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Friday, November 5, 2010

Negation Indicators Considered Risky

The HL7 Clinical Decision Support Workgroup has been looking into the behavior of a Virtual Medical Record.  One of the topics of discussion yesterday was on the use of code and actionNegationInd in the information model (actionNegationInd replaces negationInd to flag acts that didn't or shouldn't occur.)  The problem with this approach isn't that it is wrong, just that it doesn't match up with the typical way that decision support processing obtains information.

When negation indicators are stored separately from codes for the actions, you have to look in two places to determine whether something was or should be done, rather than wasn't or shouldn't be done.  Let's give an example of the issue here.  If you wanted to see if a patient had a prior history of ischemic heart disease, a naive implementation might check thus:

historyOfIschemicCardiomyopathy = false
For (problem in patient.problems)
  if (problem.code = "Ischemic Cardiomyopathy")
    then historyOfIschemicCardiomyopathy = true, exit loop

if (historyOfIschemicCardiomyopathy == true)
  then Execute Clinical Decision Support Rule

This would work MOST of the time.  Where it would fail would be cases where actionNegationInd was true, indicating "No Ischemic Cardiomyopathy".  The right way to check for this is:

historyOfIschemicCardiomyopathy = false
For (problem in patient.problems)
  if (problem.code = "Ischemic Cardiomyopathy"
      AND problem.actionNegationInd = "false")
    then historyOfIschemicCardiomyopathy = true, exit loop

if (historyOfIschemicCardiomyopathy = true)
  then Execute Clinical Decision Support Rule

It would only look at those cases where Cardiomyopathy had not been rejected.   If you think that this isn't really a problem, I can point you to a very well known case that hit the Boston Globe because a diagnosis that was meant to be "ruled out" wound up in the patient's problem list for exactly this kind of reason.  Someone forgot to cross-check the code against how it was meant to be used.

But a better way to handle this would be to look only at confirmed cases first, as in the following:

historyOfIschemicCardiomyopathy = false
For (problem in patient.confirmedProblems)
  if (problem.code = "Ischemic Cardiomyopathy")
    then historyOfIschemicCardiomyopathy = true, exit loop

if (historyOfIschemicCardiomyopathy == true)
  then Execute Clinical Decision Support Rule

This code would not confuse a rejected case with a confirmed one.  If you wanted to search for rejected cases, you might look at patient.rejectedProblems. 

The other point that we discussed in the meeting was "what is a problem list".  From the HL7 Patient Care perspective, you have a "Concern", which represents an item that is the subject of concern of a physician.  That could be a problem, an allergy, a current medication that the patient is on which requires monitoring, a past procedure (e.g., status post cholecystectomy), et cetera.  Other providers view the problem list as containing only those diagnoses that are currently active, and yet others might including findings or symptoms that are not yet diagnosed (e.g., lower back pain), and others might include the problem history as well, or at least recent history.  There are a whole slew of terms that we need to identify.  One way to go about this is to look at a variety of clinical decision support rules and guidelines and look for what those concepts are.  The problem list is obviously one of them, but others include family history, social history, current medications (what does current mean), medication history, allergy lists, et cetera.  Yes, we could wind up in a discussion of what the word "means" means, as well, but at least that way, we can be very clear about the behaviors expected of the VMR.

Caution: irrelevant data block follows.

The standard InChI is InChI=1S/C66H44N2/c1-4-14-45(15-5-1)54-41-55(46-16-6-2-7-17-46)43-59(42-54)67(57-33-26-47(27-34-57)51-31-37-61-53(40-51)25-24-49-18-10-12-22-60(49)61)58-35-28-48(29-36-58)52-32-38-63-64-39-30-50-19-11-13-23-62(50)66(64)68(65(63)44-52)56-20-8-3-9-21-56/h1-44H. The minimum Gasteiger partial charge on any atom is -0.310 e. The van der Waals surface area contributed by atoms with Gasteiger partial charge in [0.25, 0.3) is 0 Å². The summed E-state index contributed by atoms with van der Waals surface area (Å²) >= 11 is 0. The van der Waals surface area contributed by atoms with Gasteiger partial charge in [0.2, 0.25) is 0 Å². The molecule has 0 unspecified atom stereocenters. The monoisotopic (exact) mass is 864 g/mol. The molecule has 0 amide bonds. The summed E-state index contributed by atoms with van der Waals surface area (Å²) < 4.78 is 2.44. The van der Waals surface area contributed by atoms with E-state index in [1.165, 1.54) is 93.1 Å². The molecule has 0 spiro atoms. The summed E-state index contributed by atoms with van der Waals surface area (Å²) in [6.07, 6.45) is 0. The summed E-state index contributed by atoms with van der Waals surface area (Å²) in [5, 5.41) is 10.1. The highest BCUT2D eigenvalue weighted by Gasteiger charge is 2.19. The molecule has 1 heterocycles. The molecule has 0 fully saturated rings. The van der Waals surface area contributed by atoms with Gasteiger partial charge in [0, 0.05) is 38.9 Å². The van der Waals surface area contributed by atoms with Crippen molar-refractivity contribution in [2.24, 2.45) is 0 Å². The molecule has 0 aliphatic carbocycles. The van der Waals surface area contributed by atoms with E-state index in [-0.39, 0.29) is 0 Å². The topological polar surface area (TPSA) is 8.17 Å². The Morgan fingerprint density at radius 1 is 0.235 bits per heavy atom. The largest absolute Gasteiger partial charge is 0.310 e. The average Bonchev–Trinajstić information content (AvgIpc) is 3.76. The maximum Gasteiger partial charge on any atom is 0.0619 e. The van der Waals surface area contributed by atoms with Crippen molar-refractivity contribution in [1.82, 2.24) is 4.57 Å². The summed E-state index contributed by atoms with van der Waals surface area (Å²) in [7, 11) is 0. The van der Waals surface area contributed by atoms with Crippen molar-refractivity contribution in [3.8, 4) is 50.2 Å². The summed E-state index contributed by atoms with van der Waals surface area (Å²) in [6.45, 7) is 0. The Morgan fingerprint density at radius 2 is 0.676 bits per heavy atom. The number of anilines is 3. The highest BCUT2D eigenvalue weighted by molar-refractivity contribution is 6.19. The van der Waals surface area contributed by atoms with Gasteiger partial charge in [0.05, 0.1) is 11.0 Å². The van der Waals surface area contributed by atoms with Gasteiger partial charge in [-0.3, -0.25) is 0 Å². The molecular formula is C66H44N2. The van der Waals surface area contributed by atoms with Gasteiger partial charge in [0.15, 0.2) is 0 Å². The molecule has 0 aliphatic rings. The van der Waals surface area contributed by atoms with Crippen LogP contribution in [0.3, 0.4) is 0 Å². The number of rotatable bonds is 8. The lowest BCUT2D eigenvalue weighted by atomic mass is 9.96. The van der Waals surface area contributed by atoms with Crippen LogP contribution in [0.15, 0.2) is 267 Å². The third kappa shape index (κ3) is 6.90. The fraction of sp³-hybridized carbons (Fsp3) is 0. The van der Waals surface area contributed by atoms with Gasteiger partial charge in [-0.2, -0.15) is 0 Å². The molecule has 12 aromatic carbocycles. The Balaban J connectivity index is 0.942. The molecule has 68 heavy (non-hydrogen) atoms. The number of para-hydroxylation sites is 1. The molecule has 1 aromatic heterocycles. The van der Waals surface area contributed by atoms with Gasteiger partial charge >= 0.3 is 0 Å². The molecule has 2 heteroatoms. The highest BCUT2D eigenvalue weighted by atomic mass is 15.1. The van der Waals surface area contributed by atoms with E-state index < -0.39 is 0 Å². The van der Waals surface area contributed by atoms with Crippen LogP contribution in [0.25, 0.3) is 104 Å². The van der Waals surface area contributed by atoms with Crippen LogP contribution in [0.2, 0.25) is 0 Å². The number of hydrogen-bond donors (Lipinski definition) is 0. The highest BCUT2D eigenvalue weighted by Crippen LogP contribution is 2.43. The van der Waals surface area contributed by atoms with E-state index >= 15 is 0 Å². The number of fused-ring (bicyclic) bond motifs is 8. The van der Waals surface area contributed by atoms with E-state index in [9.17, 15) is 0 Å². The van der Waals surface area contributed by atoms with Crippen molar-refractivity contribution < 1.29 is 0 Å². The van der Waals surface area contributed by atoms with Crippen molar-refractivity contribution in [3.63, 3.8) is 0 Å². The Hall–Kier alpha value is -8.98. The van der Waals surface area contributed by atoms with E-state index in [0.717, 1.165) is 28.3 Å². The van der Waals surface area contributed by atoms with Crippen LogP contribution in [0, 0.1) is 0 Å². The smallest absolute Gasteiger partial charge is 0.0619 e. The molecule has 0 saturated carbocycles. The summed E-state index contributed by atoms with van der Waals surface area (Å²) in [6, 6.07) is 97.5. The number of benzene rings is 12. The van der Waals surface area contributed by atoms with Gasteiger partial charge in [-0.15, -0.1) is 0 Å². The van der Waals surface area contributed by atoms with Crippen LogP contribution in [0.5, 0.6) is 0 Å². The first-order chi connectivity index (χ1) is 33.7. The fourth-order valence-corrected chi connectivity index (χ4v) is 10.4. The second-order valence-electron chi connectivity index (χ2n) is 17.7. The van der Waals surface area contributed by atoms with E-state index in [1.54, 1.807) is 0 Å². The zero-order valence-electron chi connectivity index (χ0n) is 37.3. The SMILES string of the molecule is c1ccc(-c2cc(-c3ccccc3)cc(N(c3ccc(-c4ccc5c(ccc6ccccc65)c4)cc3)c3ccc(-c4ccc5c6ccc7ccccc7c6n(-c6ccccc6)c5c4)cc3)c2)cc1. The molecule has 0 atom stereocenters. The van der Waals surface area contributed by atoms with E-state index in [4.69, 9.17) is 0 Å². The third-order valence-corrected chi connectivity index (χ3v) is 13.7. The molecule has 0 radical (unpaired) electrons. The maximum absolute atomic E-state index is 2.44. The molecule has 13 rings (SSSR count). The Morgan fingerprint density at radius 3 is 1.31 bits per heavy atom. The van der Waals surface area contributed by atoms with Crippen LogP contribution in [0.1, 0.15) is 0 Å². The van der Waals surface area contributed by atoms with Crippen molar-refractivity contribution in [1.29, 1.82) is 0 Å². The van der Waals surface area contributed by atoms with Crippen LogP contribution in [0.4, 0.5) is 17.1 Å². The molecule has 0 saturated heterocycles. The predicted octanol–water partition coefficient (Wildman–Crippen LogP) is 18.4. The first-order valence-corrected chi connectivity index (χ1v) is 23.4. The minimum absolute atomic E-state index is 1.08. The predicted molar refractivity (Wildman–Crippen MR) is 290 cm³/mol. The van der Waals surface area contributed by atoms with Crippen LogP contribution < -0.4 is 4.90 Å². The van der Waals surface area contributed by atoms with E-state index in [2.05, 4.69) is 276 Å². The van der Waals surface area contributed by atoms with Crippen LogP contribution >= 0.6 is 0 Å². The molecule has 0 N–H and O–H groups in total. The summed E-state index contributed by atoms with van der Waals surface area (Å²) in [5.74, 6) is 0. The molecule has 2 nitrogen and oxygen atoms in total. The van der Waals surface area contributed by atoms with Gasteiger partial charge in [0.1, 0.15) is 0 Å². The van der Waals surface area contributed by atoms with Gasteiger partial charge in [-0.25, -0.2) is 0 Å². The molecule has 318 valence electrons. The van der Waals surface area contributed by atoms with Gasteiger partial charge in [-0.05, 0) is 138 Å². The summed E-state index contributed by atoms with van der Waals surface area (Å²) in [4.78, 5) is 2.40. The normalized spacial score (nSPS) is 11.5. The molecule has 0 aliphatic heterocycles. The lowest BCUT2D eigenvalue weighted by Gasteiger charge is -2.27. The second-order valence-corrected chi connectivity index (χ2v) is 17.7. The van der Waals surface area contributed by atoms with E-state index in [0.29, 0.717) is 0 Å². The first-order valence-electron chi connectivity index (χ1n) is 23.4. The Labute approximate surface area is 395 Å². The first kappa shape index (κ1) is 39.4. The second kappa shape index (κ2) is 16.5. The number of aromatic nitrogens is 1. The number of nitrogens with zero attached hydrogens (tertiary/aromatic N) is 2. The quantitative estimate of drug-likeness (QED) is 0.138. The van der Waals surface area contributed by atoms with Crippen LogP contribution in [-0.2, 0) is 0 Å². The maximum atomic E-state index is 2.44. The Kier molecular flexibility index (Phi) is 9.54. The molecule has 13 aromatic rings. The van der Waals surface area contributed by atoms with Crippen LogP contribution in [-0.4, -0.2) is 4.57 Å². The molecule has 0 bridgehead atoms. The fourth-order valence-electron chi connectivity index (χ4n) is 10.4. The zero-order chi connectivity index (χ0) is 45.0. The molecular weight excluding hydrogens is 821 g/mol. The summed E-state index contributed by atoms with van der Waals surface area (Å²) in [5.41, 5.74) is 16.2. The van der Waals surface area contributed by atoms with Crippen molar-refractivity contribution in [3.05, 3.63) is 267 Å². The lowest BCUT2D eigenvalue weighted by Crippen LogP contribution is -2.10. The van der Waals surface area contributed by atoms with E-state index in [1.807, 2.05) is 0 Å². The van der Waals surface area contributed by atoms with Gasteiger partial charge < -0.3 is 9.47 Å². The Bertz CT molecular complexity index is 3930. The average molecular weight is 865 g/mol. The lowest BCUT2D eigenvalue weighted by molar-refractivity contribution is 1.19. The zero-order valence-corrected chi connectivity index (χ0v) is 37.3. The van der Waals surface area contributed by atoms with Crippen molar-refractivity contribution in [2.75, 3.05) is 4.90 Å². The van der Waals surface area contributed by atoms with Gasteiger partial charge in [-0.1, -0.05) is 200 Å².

So another part of this we need to address are defining these concepts in a way that makes sense from the perspective of a clinical decision support implementation.  The definitions need to be formal enough that we can test the behavior of a VMR against them.

I've used the term behavior a couple of times here, and it is an important one.  The point of the VMR is that it provides a way for clinical decision support systems to access clinical information from patient medical records.  The information is already available in a number of different forms, e.g., through HL7 Version 2 messages, Version 3 messages, CDA and CCD documents, from ePrescribing systems in NCPDP SCRIPT, from payers in X12N messages, et cetera.  Part of what VMR does is bring this information to the clinical decision support system in a consistent fashion.  This isn't static modeling, rather, it is dynamic, addressing particular behaviours that the VMR supports when you ask for information.

The VMR operations are at a much finer grain than what you would see in a typically messaging solution, and that is just fine.  There's no reason why an entire message or document wouldn't be consumed by the VMR in one great big swallow.  It's how the VMR responds based on what was in that content that is the subject of discussion.

What I've been talking about in this post is User Interface design, but not in a way that we often think about it.  What we need to look at more in HL7 is how the implementers use the standards we are developing, and how we can make their jobs simpler.  An accurate representation of information is not very useful if it requires a PhD to understand it.  We need to use our knowledge to make it easier for people to use the information in the correct way.  That requires a review of how they use it, and a design that makes that easy.

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